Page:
Last week I watched the movie Amazing Grace, a film about the life of William Wilberforce. I thoroughly enjoyed its portrayal of the combination of deep faith and a passion for changing the world. I also appreciated the Francis Bacon quote.
It is a sad fate for a man to die too well-known to everybody else, and still unknown to himself.
I recalled it well-enough from the movie, but wanted to make sure I had it just right, so I typed “Francis Bacon” into a search engine and came up with a number of wonderful Francis Bacon quotes, including the following:
The job of the artist is always to deepen the mystery.
Then I discovered that there is more than one Francis Bacon. The Francis Bacon quoted in Amazing Grace was a British philosopher, person of letters, politician who lived from 1561-1626. The Francis Bacon who wrote about the artist was an Irish painter from the twentieth century. A sample of his work is found below.
While having my Francis Bacon squared this week, I also found my way to a William James essay from 1898, “Philosophical Concepts and Practical Results.” In it James wrote:
Philosophers are after all like poets. They are path-finders. What everyone else can feel, what everyone can know in the bone and marrow of him, they sometimes can find words for and express.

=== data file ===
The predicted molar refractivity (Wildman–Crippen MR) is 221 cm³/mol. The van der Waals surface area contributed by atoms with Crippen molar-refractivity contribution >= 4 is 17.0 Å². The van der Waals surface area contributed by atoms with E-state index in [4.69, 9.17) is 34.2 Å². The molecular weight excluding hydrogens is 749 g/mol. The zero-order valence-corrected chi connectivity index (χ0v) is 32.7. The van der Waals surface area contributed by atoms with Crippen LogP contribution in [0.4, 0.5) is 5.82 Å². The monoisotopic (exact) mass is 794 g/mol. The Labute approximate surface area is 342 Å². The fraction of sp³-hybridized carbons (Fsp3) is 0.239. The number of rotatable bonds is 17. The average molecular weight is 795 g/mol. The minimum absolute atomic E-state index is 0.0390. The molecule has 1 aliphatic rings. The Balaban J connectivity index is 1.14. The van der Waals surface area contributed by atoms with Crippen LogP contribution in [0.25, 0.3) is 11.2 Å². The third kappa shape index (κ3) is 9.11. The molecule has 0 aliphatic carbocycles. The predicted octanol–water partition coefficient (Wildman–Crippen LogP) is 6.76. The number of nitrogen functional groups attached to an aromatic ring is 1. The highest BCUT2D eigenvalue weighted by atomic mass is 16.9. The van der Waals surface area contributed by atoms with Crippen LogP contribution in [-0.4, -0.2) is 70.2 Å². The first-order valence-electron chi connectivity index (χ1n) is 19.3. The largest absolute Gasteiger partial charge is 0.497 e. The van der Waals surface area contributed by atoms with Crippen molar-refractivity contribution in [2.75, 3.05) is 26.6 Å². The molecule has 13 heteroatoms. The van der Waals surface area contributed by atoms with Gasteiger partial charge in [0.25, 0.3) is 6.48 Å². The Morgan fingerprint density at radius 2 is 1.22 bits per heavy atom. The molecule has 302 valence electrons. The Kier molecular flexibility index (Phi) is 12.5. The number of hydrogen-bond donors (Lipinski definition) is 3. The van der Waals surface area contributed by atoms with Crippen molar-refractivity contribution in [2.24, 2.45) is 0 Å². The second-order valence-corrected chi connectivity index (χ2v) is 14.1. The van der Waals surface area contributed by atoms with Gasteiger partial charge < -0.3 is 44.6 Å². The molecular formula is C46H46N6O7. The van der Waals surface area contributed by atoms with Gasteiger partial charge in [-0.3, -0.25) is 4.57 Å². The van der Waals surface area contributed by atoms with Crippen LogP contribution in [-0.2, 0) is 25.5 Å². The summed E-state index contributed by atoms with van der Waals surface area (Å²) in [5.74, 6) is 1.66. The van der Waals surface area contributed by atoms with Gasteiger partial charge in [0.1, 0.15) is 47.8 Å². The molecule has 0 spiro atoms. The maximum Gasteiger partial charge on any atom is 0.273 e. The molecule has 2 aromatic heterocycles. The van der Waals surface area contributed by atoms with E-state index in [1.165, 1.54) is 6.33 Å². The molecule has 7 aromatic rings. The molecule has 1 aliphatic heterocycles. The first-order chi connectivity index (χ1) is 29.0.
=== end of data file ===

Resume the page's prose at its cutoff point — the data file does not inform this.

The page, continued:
At our best, perhaps pastors are like that, too. We give words to what can be felt and experienced in the bone and marrow of human lives. We point a way forward into a richer life and a deeper experience of self, others, the world, God. We aid the journey of self-discovery, for we, too, consider it tragic that a person should die too well-known to others and unknown to herself. Yet though we put words to experience, serve as path-finders, encourage self-knowledge, we do that within the wondrous mystery that is life as a human being.
James also wrote in his essay, “Philosophers, let them be as queer as they will, still are men in the secret recesses of their hearts.” Queer often means something different than what James meant, and he did not use inclusive language. Taking these into account, I hope what he says here is also true of pastors – be as odd as we will, we are still human in the secret recesses of our hearts.
With Faith And With Feathers (and deep in the mystery),